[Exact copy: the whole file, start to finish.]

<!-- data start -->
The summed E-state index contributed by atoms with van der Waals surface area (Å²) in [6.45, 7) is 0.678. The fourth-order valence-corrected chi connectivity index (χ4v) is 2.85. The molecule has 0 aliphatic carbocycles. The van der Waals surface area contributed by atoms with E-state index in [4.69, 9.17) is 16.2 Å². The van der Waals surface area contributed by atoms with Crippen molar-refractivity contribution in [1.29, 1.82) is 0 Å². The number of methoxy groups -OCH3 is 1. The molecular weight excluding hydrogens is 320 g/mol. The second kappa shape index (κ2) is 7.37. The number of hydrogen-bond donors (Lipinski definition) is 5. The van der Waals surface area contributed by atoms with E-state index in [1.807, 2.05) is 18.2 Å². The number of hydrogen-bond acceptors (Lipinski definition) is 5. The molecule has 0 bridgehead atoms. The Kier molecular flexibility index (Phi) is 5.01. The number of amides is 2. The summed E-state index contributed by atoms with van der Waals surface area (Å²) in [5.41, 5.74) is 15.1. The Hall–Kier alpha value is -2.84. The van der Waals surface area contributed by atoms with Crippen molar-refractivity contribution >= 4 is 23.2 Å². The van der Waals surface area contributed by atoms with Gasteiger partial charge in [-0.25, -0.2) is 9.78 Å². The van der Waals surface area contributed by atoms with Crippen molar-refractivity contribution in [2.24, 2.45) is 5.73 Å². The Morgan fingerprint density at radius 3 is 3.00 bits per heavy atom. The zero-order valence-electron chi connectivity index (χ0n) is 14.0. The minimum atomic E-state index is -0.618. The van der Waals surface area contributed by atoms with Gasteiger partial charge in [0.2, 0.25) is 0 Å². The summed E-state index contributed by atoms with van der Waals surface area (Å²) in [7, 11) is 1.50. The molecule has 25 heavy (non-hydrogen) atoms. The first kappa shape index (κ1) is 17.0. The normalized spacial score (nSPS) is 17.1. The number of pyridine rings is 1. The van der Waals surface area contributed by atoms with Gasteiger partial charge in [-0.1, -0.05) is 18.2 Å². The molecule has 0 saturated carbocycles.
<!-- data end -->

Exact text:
The summed E-state index contributed by atoms with van der Waals surface area (Å²) in [6.45, 7) is 0.678. The fourth-order valence-corrected chi connectivity index (χ4v) is 2.85. The molecule has 0 aliphatic carbocycles. The van der Waals surface area contributed by atoms with E-state index in [4.69, 9.17) is 16.2 Å². The van der Waals surface area contributed by atoms with Crippen molar-refractivity contribution in [1.29, 1.82) is 0 Å². The number of methoxy groups -OCH3 is 1. The molecular weight excluding hydrogens is 320 g/mol. The second kappa shape index (κ2) is 7.37. The number of hydrogen-bond donors (Lipinski definition) is 5. The van der Waals surface area contributed by atoms with E-state index in [1.807, 2.05) is 18.2 Å². The number of hydrogen-bond acceptors (Lipinski definition) is 5. The molecule has 0 bridgehead atoms. The Kier molecular flexibility index (Phi) is 5.01. The number of amides is 2. The summed E-state index contributed by atoms with van der Waals surface area (Å²) in [5.41, 5.74) is 15.1. The Hall–Kier alpha value is -2.84. The van der Waals surface area contributed by atoms with Crippen molar-refractivity contribution >= 4 is 23.2 Å². The van der Waals surface area contributed by atoms with Gasteiger partial charge in [-0.25, -0.2) is 9.78 Å². The van der Waals surface area contributed by atoms with Crippen molar-refractivity contribution in [2.24, 2.45) is 5.73 Å². The Morgan fingerprint density at radius 3 is 3.00 bits per heavy atom. The zero-order valence-electron chi connectivity index (χ0n) is 14.0. The minimum atomic E-state index is -0.618. The van der Waals surface area contributed by atoms with Gasteiger partial charge in [0.2, 0.25) is 0 Å². The summed E-state index contributed by atoms with van der Waals surface area (Å²) in [7, 11) is 1.50. The molecule has 25 heavy (non-hydrogen) atoms. The first kappa shape index (κ1) is 17.0. The normalized spacial score (nSPS) is 17.1. The number of pyridine rings is 1. The van der Waals surface area contributed by atoms with Gasteiger partial charge in [-0.1, -0.05) is 18.2 Å². The molecule has 0 saturated carbocycles.